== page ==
The Wall Street Journal‘s front-page story on Chinese Contemporary Art provides an interesting history of the movement and a valuable explanation for the relative freedom painters and sculptors were allowed over the last decade. What’s most interesting about this story–when you bracket the issue of prices–is the way that art could fulfill a role that no other medium would be allowed:
Even now, though, few artists actually produce works that reflect the issues of the day or can compete on the international stage. And most are still limited by censorship. Every movie studio, theater, music house, publisher and publication in China is either directly owned by the state or subject to state guidelines.
Contemporary art — paintings, installations and other works produced in the present day — is a bright exception. The sector has thrived in part because it almost by definition reaches only an elite few. Yet its success is also due to the persistence of a handful of artists — and to the party’s willingness to let at least some flowers bloom.
That says a lot about the skittishness of the Communist Party at 60. As it strives to build a modern, flourishing country — including vibrant creative industries — the party is hamstrung by a desire to limit the populace’s access to free expression. […]
Unlike other creative types, contemporary artists were relatively immune from government pressure. They lived on the margins of society — many in villages outside Beijing that were occasionally raided by police. But they didn’t have to rely on China’s government-controlled publishing houses, cinemas or theaters to reach their audience. Few in China knew who they were, but they could create and were beginning to attract international attention. Art exhibitions began to invite them, and foreign galleries gave them solo shows.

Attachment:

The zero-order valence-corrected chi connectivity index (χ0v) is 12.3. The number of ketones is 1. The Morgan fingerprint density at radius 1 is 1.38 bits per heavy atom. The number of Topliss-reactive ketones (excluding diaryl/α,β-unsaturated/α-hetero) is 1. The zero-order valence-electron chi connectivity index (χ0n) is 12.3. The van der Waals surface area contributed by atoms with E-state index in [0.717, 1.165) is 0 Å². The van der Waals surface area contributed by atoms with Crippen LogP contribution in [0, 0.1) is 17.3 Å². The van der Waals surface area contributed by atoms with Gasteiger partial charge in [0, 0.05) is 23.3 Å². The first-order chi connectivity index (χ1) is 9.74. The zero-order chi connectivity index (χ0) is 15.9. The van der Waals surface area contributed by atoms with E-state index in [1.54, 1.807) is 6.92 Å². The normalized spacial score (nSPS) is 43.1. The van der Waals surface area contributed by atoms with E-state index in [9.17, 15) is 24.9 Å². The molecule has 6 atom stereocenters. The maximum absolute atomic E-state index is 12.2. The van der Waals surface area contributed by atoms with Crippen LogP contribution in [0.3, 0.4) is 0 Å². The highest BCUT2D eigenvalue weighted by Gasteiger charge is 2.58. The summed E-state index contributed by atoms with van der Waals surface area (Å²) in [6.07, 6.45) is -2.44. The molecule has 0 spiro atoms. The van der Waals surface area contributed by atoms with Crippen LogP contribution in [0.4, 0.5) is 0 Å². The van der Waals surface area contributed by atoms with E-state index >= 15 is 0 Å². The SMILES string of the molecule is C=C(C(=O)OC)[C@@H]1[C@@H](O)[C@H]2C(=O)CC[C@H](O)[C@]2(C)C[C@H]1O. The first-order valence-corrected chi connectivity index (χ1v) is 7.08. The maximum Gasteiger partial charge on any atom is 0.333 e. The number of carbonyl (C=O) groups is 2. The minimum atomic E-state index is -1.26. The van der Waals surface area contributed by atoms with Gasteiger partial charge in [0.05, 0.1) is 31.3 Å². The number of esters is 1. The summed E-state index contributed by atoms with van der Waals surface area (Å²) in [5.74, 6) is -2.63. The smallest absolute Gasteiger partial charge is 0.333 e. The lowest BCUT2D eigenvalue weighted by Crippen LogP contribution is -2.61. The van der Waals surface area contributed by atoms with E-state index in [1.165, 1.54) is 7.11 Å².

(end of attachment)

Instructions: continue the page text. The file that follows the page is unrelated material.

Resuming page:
The turning point inside China occurred in 2001, when the government began warming to independent artists. The exact reason isn’t known; Chinese cultural officials declined to discuss the policy switch. But a general consensus among artists is that China was applying to host the 2008 Olympics and wanted to make a good impression. Contemporary art was popular with foreigners and, even if edgy, was only seen by a handful of Chinese.
In 2001, the government asked Ms. Weng, the gallery owner and curator, to stage an exhibition of contemporary artists. She gathered 80 paintings and sent them on tour of four Chinese cities. It was the first full-blown exhibition of contemporary art in the People’s Republic and was a success, with curious visitors packing the museums.
But the show was a commercial flop. Ms. Weng says she had been asked to sell the works in the exhibition, but not one piece sold. “No one was interested,” she said.
In 2003, art prices were still in the doldrums even as the movement was picking up pace and visibility. That was the year the 798 art district in Beijing opened, followed by similar zones in most major Chinese cities.
City planners wanted to close the district several times, but artists astutely used visits by high-profile foreign dignitaries and photo spreads in domestic media to show it was popular. Chinese leaders also began to speak of the need for creative industries, and art seemed to fit right in.
Then came the bubble. Mirroring a wave of foreign fascination with China’s seemingly unstoppable economy, Chinese art suddenly took off.
Artists Test Limits as China Lets (a few) Flowers Bloom (Wall Street Journal)